Type 1 diabetes. When the pancreas fails to produce enough insulin, type 1 diabetes (previously known as juvenile diabetes) occurs. Symptoms include excessive thirst, hunger, urination, and weight loss. In children and teens, the condition is usually an autoimmune disorder in which specific immune system cells and antibodies produced by the immune system attack and destroy the cells of the pancreas that produce insulin. Type 1 diabetes can cause long-term complications, including kidney problems, nerve damage, blindness, and early coronary heart disease and stroke. To control their blood sugar levels and reduce the risk of developing diabetes complications, kids need regular injections of insulin. Type 2 diabetes. Unlike type 1 diabetes, in which the body can't produce normal amounts of insulin, in type 2 diabetes the body is unable to respond to insulin normally. Children and teens with this condition tend to be overweight, and it is believed that excess body fat plays a role in the insulin resistance that characterizes the disease. In fact, the rising prevalence of this type of diabetes in kids has paralleled the dramatically increasing rates of obesity among kids in recent years. The symptoms and possible complications of type 2 diabetes are basically the same as those of type 1. Some kids and teens can control their blood sugar level with dietary changes, exercise, and oral medications, but many will need to take insulin injections like those with type 1 diabetes. Growth hormone problems. Too much growth hormone in children who are still growing will make their bones and other body parts grow excessively, resulting in gigantism. This rare condition is usually caused by a pituitary tumor and can be treated by removing the tumor. In contrast, when the pituitary gland fails to produce adequate amounts of growth hormone, a child's growth in height is impaired. Hypoglycemia (low blood sugar) may also occur in kids with growth hormone deficiency, particularly in infants and young children with the condition. Hyperthyroidism. Hyperthyroidism is a condition in which the levels of thyroid hormones in the blood are excessively high. Symptoms may include weight loss, nervousness, tremors, excessive sweating, increased heart rate and blood pressure, protruding eyes, and a swelling in the neck from an enlarged thyroid gland (goiter). In kids this is usually caused by Graves' disease, an autoimmune disorder in which specific antibodies produced by the immune system stimulate the thyroid gland to become overactive. The disease may be controlled with medications or by removal or destruction of the thyroid gland through surgery or radiation treatments. Hypothyroidism. Hypothyroidism is when the levels of thyroid hormones in the blood are abnormally low. Thyroid hormone deficiency slows body processes and may lead to fatigue, a slow heart rate, dry skin, weight gain, constipation, and, in kids, slowing of growth and delayed puberty. Hashimoto's thyroiditis, which results from an autoimmune process that damages the thyroid and blocks thyroid hormone production, is the most common cause of hypothyroidism in kids. Infants can also be born with an absent or underdeveloped thyroid gland, resulting in hypothyroidism. It can be treated with oral thyroid hormone replacement.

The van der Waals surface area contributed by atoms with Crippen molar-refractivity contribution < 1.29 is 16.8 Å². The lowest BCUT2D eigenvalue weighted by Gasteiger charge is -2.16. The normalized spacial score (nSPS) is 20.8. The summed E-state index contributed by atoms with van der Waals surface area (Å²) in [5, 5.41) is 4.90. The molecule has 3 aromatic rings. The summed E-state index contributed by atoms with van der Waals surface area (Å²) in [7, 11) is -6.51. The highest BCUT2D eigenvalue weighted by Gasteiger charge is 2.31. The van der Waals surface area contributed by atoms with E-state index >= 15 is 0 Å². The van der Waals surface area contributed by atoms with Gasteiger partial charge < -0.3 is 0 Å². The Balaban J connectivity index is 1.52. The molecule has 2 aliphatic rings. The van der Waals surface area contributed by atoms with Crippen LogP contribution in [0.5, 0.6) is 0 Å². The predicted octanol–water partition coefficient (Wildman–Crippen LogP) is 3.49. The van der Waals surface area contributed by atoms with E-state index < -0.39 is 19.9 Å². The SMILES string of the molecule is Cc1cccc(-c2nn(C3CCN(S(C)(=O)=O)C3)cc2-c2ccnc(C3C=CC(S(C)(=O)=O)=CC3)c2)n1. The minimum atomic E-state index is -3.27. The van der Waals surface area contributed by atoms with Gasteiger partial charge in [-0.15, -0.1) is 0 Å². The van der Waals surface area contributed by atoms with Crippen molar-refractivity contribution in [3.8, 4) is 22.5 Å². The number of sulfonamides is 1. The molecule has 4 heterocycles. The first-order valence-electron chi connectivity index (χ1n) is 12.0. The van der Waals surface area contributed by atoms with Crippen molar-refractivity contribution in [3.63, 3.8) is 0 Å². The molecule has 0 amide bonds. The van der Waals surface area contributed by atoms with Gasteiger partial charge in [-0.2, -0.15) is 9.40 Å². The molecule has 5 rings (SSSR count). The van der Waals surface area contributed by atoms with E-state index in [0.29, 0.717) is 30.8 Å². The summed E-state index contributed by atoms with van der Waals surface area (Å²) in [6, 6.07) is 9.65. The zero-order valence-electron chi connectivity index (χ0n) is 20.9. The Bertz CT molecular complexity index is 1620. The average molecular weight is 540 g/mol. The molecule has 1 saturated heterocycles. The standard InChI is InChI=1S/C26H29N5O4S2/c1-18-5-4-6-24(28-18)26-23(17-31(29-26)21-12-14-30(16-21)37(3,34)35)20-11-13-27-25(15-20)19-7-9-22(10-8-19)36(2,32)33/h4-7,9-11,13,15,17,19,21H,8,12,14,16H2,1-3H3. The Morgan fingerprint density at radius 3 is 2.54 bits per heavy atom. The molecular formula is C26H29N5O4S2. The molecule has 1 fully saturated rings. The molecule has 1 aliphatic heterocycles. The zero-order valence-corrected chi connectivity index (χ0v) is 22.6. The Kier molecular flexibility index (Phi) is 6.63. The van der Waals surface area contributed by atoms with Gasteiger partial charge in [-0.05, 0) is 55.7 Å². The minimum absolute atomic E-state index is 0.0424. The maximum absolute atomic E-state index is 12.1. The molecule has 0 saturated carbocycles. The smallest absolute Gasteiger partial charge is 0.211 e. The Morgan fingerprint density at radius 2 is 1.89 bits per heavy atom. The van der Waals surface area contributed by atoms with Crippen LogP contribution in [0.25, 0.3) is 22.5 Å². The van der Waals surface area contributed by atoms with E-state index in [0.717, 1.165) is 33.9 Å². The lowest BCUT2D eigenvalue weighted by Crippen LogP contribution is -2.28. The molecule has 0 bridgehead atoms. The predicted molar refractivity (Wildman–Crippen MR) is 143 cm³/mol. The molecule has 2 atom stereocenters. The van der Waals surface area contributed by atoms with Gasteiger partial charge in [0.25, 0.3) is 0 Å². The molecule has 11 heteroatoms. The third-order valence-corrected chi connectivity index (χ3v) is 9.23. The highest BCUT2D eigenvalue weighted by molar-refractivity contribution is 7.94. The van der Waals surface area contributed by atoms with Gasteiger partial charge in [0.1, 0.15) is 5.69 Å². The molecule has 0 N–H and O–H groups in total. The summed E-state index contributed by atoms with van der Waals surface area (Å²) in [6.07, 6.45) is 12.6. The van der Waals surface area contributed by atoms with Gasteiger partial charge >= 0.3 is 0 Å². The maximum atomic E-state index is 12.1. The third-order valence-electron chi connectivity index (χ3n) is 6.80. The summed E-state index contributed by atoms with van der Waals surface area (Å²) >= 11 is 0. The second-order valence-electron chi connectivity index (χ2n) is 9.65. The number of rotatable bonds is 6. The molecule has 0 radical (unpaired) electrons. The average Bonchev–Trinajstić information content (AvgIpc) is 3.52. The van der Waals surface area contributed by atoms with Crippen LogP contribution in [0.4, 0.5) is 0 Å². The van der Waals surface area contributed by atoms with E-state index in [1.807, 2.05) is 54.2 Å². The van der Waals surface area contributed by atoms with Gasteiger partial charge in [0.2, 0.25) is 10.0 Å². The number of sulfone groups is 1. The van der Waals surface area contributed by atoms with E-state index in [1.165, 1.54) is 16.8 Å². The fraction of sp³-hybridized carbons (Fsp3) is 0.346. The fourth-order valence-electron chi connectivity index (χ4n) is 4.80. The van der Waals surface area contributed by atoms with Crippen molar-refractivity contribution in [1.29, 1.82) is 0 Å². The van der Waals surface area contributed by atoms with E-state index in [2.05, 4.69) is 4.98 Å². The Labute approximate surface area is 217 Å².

How to Take Care of the Endocrine System

1. 2. 3. 4. 5. Avoid steroids. Steroids interfere with natural hormone production, such as males producing testosterone. Steroid use can cause women to grow facial hair, men to have shrunken testicles and behavioral problems such as aggression and unwarranted anger. Get plenty of rest. Sleep is one of the best things you can do to stay healthy. Our bodies need at least eight hours of sleep every night in order to function properly. While the body is resting, the endocrine system secretes hormones and repairs different parts of the body. Eat a healthy diet. Foods rich in vitamins, iodine, and calcium help to keep hormones at proper levels. Overeating and consuming foods high in fat inhibit functioning of the endocrine glands. Engage in a regular exercise program. People who lead a sedentary life are prone to obesity as inactivity and overeating usually go hand in hand. Obesity retards the influence of insulin and leads to Adult Onset Diabetes. Relax and slow down. Stress causes illness and disease. Quite often a disorder is the result of long term stress. By the time the patient seeks treatment, the body has already been compromised. Take care of yourself by getting plenty of rest, drinking eight glasses of water daily, exercising, and eating a healthy diet.